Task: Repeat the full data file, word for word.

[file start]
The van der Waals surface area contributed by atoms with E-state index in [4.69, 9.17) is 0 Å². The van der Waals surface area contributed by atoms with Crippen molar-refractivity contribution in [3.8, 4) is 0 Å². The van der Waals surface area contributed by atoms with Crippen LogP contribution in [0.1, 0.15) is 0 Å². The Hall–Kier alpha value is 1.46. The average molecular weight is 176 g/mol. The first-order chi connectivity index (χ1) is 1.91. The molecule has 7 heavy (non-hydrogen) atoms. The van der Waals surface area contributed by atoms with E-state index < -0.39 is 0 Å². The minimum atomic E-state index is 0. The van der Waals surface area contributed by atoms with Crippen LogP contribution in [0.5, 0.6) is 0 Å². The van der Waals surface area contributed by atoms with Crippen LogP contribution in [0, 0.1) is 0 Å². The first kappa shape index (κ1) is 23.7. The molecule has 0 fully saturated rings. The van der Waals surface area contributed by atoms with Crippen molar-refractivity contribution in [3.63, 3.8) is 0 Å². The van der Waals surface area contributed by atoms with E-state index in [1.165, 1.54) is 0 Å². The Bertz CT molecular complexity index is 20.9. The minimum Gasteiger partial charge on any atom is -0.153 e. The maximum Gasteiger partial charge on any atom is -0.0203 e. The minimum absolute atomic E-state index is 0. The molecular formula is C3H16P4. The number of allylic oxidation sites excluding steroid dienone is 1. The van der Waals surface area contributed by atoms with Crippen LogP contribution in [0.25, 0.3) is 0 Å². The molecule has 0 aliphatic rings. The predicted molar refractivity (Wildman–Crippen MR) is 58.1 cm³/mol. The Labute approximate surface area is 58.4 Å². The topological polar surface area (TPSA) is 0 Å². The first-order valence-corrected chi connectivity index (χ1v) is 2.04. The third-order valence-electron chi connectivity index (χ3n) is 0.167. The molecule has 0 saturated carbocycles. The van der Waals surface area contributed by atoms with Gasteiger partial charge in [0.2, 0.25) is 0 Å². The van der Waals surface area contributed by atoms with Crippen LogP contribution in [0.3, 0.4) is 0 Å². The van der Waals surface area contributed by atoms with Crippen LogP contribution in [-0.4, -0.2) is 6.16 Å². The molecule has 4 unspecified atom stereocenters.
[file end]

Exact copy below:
The van der Waals surface area contributed by atoms with E-state index in [4.69, 9.17) is 0 Å². The van der Waals surface area contributed by atoms with Crippen molar-refractivity contribution in [3.8, 4) is 0 Å². The van der Waals surface area contributed by atoms with Crippen LogP contribution in [0.1, 0.15) is 0 Å². The Hall–Kier alpha value is 1.46. The average molecular weight is 176 g/mol. The first-order chi connectivity index (χ1) is 1.91. The molecule has 7 heavy (non-hydrogen) atoms. The van der Waals surface area contributed by atoms with E-state index < -0.39 is 0 Å². The minimum atomic E-state index is 0. The van der Waals surface area contributed by atoms with Crippen LogP contribution in [0.5, 0.6) is 0 Å². The van der Waals surface area contributed by atoms with Crippen LogP contribution in [0, 0.1) is 0 Å². The first kappa shape index (κ1) is 23.7. The molecule has 0 fully saturated rings. The van der Waals surface area contributed by atoms with Crippen molar-refractivity contribution in [3.63, 3.8) is 0 Å². The van der Waals surface area contributed by atoms with E-state index in [1.165, 1.54) is 0 Å². The Bertz CT molecular complexity index is 20.9. The minimum Gasteiger partial charge on any atom is -0.153 e. The maximum Gasteiger partial charge on any atom is -0.0203 e. The minimum absolute atomic E-state index is 0. The molecular formula is C3H16P4. The number of allylic oxidation sites excluding steroid dienone is 1. The van der Waals surface area contributed by atoms with Crippen LogP contribution in [0.25, 0.3) is 0 Å². The molecule has 0 aliphatic rings. The predicted molar refractivity (Wildman–Crippen MR) is 58.1 cm³/mol. The Labute approximate surface area is 58.4 Å². The topological polar surface area (TPSA) is 0 Å². The first-order valence-corrected chi connectivity index (χ1v) is 2.04. The third-order valence-electron chi connectivity index (χ3n) is 0.167. The molecule has 0 saturated carbocycles. The van der Waals surface area contributed by atoms with Gasteiger partial charge in [0.2, 0.25) is 0 Å². The van der Waals surface area contributed by atoms with Crippen LogP contribution in [0.3, 0.4) is 0 Å². The van der Waals surface area contributed by atoms with Crippen LogP contribution in [-0.4, -0.2) is 6.16 Å². The molecule has 4 unspecified atom stereocenters.